There’s much conversation globally about the home sharing economy and a lack of affordable housing. Housing advocates around the world in busy urban centres argue that Airbnb and similar online platforms for the home sharing economy are adding significantly to the lack of affordable housing. In BC, where housing is the hottest topic, leaders at all levels are trying to figure out this new economy and its impact. How do we balance tourism, affordable housing, workforce housing, and the impact that all of this is having on the homeless, homeowners, renters, developers and more?
Here on the west coast, in areas like Victoria and Vancouver, property owners, developers and housing advocates suggest that affordable housing simply has not been built. The need for rental housing has not been keeping pace with demand. The promises to address the dire shortage of affordable housing have not been kept. The federal and provincial governments are offering incentives but are those for a mix of housing that the municipalities will approve?
Consider that net migration to BC is anticipated at about 1% of our current population or about 48,000 people. Many making the move will choose Victoria, Vancouver or someplace close to an urban centre. Do we have housing for everyone? Where will it be?
In a country as big as Canada it’s sometimes hard to believe that we’re actually having disputes about density. But as so many people are heading to urban centres density is front and center. The other side of this conversation involves how the world is shrinking. We are able to travel virtually anywhere on the planet and in many cases, we can live in places for three months, six months or extended time. Remote workers in technology, online businesses with service, product or social disciplines offer ease of travel and people can choose where they work and live.
Add the sharing platforms to the overall housing conversation and the arguments ensue. Homeowners who have a suite in their primary residence or who are fortunate enough to have a second home in BC are not going to solve the housing crisis. Generally speaking their properties are not going to be offered up to the affordable housing market.
There’s a lot of conversation about short term vacation rentals, executive rentals and in general the entire home sharing economy. We’re moving into unchartered territory in terms of owning, managing and monitoring how people share their homes, their properties and in fact their life. How can we be so bold as to say ‘their life’? Consider that many people who are home sharing are offering up a room in their home or a cottage or similar on their property. People are using the extra cash for travel, education and even medical expenses. For many, the home sharing economy is a way to continue to own their property (or properties), enjoy cultural exchanges and in fact get a new lease on life.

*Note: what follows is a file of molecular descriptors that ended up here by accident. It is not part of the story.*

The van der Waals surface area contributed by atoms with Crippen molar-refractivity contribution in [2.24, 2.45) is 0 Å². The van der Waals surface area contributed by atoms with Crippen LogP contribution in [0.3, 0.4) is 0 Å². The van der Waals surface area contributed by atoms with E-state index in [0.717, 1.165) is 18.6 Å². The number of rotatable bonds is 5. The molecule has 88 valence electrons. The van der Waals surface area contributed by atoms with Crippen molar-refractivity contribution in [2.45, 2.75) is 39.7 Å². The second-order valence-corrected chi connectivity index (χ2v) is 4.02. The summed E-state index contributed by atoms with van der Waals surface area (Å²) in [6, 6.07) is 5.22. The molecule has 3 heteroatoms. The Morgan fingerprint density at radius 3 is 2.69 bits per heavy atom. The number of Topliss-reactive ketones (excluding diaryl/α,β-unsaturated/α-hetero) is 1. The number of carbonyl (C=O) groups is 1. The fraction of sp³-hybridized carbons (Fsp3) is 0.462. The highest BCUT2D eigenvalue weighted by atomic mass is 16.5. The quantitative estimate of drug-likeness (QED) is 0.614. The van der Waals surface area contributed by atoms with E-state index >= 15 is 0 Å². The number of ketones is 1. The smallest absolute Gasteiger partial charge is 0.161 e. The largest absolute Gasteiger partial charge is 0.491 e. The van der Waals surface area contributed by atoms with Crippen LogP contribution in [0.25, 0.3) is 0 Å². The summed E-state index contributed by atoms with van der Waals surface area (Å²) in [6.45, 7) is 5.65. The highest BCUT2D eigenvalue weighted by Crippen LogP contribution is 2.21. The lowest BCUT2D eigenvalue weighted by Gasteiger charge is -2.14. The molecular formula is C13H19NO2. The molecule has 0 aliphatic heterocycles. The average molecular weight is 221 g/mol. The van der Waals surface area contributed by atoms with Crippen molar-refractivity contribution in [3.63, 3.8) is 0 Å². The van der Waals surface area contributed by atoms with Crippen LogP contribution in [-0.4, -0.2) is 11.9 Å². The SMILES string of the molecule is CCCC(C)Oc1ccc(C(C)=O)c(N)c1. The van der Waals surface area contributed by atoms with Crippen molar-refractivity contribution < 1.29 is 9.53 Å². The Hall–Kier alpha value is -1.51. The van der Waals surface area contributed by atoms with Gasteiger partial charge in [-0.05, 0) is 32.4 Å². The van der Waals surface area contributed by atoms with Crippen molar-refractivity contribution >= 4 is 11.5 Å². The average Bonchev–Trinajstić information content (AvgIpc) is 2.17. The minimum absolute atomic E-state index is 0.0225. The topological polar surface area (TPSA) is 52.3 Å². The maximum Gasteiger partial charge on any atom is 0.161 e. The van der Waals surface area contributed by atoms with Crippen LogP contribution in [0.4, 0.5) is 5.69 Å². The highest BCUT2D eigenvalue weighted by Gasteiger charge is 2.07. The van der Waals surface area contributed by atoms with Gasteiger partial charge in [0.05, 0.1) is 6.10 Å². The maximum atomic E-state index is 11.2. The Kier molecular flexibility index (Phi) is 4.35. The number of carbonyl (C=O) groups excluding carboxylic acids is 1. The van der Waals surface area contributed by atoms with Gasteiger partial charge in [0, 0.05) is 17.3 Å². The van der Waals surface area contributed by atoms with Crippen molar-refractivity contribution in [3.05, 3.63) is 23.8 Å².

Something else to consider: the short-term housing economy has only just begun. Consider this: millennials love to travel and are living in smaller homes, renting and changing cities, careers and in fact countries with more freedom than ever before. At the other end of the demographic spectrum, baby boomers are remaining active, traveling more, retiring to new communities and downsizing. Canadian snowbirds choose to winter here on the west coast to escape the cold months in places like Winnipeg and Regina or other chilly spots in Canada. They stay for 3 to 6 months and inject money into the economy as they spend at restaurants, wine tours, movies, concerts and more. Aside from these two huge cohorts there are also contract workers, students, medical travelers, relocating families, insurance stays and many more who need short term rentals and don’t want a hotel.
If you could rent your home, your second home or a suite in your primary residence to someone for three or six months who was willing to pay for a comfortable, clean furnished place and you could make enough income to supplement your lifestyle, your family, your education, pay off some debt, etc, why wouldn’t you?
I often get an eyebrow raised when I remind people that home ownership for the masses is an idea that’s less than one hundred years old. Conversations go along the lines of: “isn’t it interesting that this ‘new lifestyle’ where people have started to share their homes, in many cases for the long term, is actually a throwback to how we used to live.”
After World War II many people in North America managed to buy a single-family home. The post-war economy had boomed and with new highways and improved highway systems as well as mortgages for military personnel, this gave way to the suburban dream.
Up until then homeownership had only been something of a dream. For a number of years since, owning a single-family home was an affordable reality for many people. But how realistic is it now? How much space does a single-family home take up? What’s the cost? How much farmland do we use or lose? How do we tackle density? How do we grapple with rising inflation and shrinking salaries? How do we convince people that renting in many cases is better than owning?
How do we decide if we’re on the side of affordable housing or on the side of the shared economy? Everyone should be eager to participate in finding solutions that allow both to blossom.
– Liza Rogers is Founder of WREN, the Women’s Real Estate Network in Victoria.